Prince Mohammed also serves as defense minister and is the lead official responsible for the war in Yemen. Three years into the conflict, Saudi Arabia’s ability to effectively deploy its massive state-of-the-art military acquisitions is in question. The war has dragged on, producing a humanitarian crisis with large numbers of people on the verge of starvation and risks of epidemics — as evident in a recent outbreak of cholera. The crisis has caused Saudi Arabia reputational damage and promises to produce a generation of Yemenis who will resent the suffering and destruction caused by the ill-fated invasion.
Similarly, the diplomatic and economic boycott of Qatar, initiated by Prince Mohammed and his Emirati counterpart, Mohammed bin Zayed, threatens to backfire. The ability of Qatar, a tiny state with only 300,000 citizens, to resist the embargo and the inability of Saudi Arabia and the United Arab Emirates to put forward demands that stand a chance of garnering international support have turned into an embarrassment.
On June 20, the US State Department took the two Gulf powers to task. State Department spokeswoman Heather Nauert said in the strongest US language yet: “Now that it has been more than two weeks since the embargo started, we are mystified that the Gulf states have not released to the public, nor to the Qataris, the details about the claims that they are making toward Qatar. The more that time goes by, the more doubt is raised about the actions taken by Saudi Arabia and the UAE.”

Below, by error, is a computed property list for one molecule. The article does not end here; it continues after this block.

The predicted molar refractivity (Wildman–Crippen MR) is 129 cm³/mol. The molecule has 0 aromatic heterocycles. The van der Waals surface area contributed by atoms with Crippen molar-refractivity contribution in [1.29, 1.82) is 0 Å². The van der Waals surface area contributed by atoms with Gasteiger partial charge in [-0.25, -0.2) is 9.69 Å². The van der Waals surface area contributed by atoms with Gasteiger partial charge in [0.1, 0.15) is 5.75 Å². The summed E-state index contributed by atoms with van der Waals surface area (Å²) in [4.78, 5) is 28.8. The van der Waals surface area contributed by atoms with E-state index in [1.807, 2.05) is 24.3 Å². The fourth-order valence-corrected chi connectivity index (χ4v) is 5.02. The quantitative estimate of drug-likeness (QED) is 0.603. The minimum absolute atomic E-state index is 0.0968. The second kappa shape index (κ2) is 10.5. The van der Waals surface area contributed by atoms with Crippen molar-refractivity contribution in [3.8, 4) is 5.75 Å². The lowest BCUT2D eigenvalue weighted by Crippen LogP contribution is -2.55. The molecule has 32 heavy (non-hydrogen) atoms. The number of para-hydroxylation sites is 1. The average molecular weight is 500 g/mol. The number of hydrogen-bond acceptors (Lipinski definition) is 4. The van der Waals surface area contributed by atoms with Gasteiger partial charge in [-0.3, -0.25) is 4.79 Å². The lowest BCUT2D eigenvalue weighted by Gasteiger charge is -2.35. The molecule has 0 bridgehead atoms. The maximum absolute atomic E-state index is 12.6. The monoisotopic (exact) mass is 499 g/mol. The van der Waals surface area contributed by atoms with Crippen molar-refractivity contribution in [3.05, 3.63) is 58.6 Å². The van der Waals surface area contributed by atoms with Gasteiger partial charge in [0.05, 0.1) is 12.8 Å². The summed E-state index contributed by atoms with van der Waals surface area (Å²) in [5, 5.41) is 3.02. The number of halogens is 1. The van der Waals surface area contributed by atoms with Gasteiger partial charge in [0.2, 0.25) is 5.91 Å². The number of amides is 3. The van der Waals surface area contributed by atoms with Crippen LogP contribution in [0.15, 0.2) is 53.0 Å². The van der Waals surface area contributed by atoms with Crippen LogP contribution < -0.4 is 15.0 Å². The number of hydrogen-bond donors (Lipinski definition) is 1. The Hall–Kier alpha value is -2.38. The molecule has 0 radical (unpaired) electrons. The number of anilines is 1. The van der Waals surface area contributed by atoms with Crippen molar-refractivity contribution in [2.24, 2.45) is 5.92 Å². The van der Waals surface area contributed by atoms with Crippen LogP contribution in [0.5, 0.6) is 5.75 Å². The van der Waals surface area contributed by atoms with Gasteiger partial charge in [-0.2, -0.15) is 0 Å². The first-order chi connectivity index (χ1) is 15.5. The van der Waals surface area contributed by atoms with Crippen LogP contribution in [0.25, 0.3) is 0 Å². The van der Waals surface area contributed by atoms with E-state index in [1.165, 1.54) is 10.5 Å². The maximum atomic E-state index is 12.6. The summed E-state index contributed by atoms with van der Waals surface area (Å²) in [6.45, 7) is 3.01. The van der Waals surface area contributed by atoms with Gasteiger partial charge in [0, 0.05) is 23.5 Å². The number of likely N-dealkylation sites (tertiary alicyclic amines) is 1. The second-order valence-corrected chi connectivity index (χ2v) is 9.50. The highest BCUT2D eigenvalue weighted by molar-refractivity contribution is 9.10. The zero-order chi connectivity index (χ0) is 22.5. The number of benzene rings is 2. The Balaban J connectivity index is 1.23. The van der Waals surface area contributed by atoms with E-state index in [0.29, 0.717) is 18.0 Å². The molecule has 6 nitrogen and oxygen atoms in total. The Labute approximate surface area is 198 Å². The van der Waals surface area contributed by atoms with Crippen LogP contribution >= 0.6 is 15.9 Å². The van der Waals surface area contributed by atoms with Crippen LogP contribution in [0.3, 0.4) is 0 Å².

Nauert’s comments followed a series of US steps that appeared to strengthen Qatar in its dispute with Saudi Arabia and the UAE. These included a joint American-Qatari naval exercise, a $12 billion fighter jet deal, and a statement by US Secretary of State Rex Tillerson that designation of the Muslim Brotherhood as a terrorist organization, a key demand floated by Saudi Arabia and the UAE, was all but impossible.
Prince Mohammed, moreover, has failed to win substantial support in the Muslim world for the Saudi-Emirati campaign. Most major Muslim nations, including Pakistan, Bangladesh, Indonesia and Malaysia, are keen to stay on the sidelines. Turkey is supplying Qatar with food and has sent troops to the Gulf state.
On a third front, tension with Iran has escalated since Prince Mohammed’s rise. In May, the prince poured fuel on the fire by portraying the conflict between the two Middle Eastern rivals in sectarian rather national or ideological terms and promising to take the fight to Iran itself. At least, regarding Iran, Prince Mohammed enjoys the support of the United States even if, like in the case of Qatar, much of the Muslim world does not want to be sucked into the dispute.
The new crown prince has his work cut out for him. To succeed in turning the Saudi economy around, blunting the sharp ends of Sunni ultraconservatism, and bringing the kingdom’s autocracy into the 21st century, Prince Mohammed will have to demonstrate the kind of deftness and ability to build bridges he has yet to put on display. While bold in his ambitions and willingness to gamble, he will also have to recognize the need for exit strategies.
Prince Mohammed could well prove to be the figure that pushes through the kind of change that will enable Saudi Arabia to successfully compete in the world today. By the same token, he could also tie the kingdom further into knots.
The views expressed in this article are the author’s own and do not necessarily reflect Fair Observer’s editorial policy.
Photo Credit: Jim Mattis